Well, I'll try to fill this one up.

New Comment
16 comments, sorted by Click to highlight new comments since: Today at 12:24 AM

Interestingly enough, Mathematics and logic is what you get if you only allow 0 and 1 as probabilities for proof, rather than any intermediate scenario between 0 and 1. So Mathematical proof/logic standards are a special case of probability theory, when 0 or 1 are the only allowed values.

[This comment is no longer endorsed by its author]Reply

Credence in a proof can easily be fractional, it's just usually extreme, as a fact of mathematical practice. The same as when you can actually look at a piece of paper and see what's written on it with little doubt or cause to make less informed guesses. Or run a pure program to see what's been computed, and what would therefore be computed if you ran it again.

The problem with Searle's Chinese Room is essentially Reverse Extremal Goodhart. Basically it argues since that understanding and simulation has never gone together in real computers, then a computer that has arbitrarily high compute or arbitrarily high time to think must not understand Chinese to have emulated an understanding of it.

This is incorrect, primarily because the arbitrary amount of computation is doing all the work. If we allow unbounded energy or time (but not infinite), then you can learn every rule of everything by just cranking up the energy level or time until you do understand every word of Chinese.

Now this doesn't happen in real life both because of the laws of thermodynamics plus the combinatorial explosion of rule consequences force us not to use lookup tables. Otherwise, it doesn't matter which path you take to AGI, if efficiency doesn't matter and the laws of thermodynamics don't matter.

I would like to propose a conjecture for AI scaling:

Weak Scaling Conjecture: Scaling the parameters/compute plus data to within 1 order of magnitude of human synapses is enough to get AI as good as a human in languages.

Strong Scaling Conjecture: No matter which form of NN we use, as long as we get to within an order of magnitude in parameters/compute plus to within 1 order of magnitude of human synapses is enough to make an AGI.

One important point for AI safety, at least in the early stages, is a inability to change it's source code. A whole lot of problems seem related to recursive self improvement within it's source code, so cutting off that area of improvement seems wise in the early stages. What do you think.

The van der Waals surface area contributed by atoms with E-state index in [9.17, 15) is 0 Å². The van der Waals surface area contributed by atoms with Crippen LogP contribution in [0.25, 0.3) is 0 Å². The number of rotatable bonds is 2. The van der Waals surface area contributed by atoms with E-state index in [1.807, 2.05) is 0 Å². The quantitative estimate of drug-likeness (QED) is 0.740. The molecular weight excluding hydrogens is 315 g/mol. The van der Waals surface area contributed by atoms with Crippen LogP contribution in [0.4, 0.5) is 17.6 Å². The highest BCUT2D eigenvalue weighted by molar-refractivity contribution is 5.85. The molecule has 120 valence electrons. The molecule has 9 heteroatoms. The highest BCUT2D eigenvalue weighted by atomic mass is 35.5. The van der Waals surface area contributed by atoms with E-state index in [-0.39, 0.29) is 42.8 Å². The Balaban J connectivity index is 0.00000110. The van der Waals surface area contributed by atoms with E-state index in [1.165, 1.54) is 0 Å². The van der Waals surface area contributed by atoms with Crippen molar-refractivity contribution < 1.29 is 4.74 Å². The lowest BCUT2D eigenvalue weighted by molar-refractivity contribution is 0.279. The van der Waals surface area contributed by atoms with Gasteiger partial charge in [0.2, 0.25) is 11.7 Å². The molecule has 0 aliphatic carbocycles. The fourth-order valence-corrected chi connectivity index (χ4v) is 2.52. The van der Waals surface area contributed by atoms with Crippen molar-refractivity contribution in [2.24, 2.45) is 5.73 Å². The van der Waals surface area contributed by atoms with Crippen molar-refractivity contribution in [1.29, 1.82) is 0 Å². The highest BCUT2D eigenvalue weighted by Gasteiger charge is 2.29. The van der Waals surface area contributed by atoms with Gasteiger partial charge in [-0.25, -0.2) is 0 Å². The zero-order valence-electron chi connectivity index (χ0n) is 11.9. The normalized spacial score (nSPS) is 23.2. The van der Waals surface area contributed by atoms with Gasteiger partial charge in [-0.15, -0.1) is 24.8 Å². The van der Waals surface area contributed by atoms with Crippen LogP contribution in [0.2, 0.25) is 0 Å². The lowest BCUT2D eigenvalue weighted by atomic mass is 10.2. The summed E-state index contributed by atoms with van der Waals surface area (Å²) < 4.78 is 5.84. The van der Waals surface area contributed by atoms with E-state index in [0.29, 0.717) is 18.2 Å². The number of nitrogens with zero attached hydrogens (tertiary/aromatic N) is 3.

I don't think there's much difference in existential risk between AGIs that can modify their own code running on their own hardware, and those that can only create better successors sharing their goals but running on some other hardware.

That might be a crux here, because my view is that hardware improvements are much harder to do effectively, especially in secret around the human level, due to Landauer's Principle essentially bounding efficiency of small scale energy usage close to that of the brain (20 Watts.) Combine this with 2-3 orders of magnitude worse efficiency than the brain and basically any evolutionary object compared to human objects, and the fact it's easier to get better software than hardware due to the virtual/real life distinction, and this is a crux for me.

[This comment is no longer endorsed by its author]Reply

I'm not sure how this is a crux. Hardware improvements are irrelevant to what either of us were saying.

I'm saying that there is little risk difference between an AGI reprogramming itself to have better software, and programming some other computer with better software.

One of my more interesting ideas for alignment is to make sure that no one AI can do everything. It's helpful to draw a parallel with why humans still have a civilization around despite terrorism, war and disaster. And that's because no human can live and affect the environment alone. They are always embedded in society, this giving the society a check against individual attempts to break norms. What if AI had similar dependencies? Would that solve the alignment problem?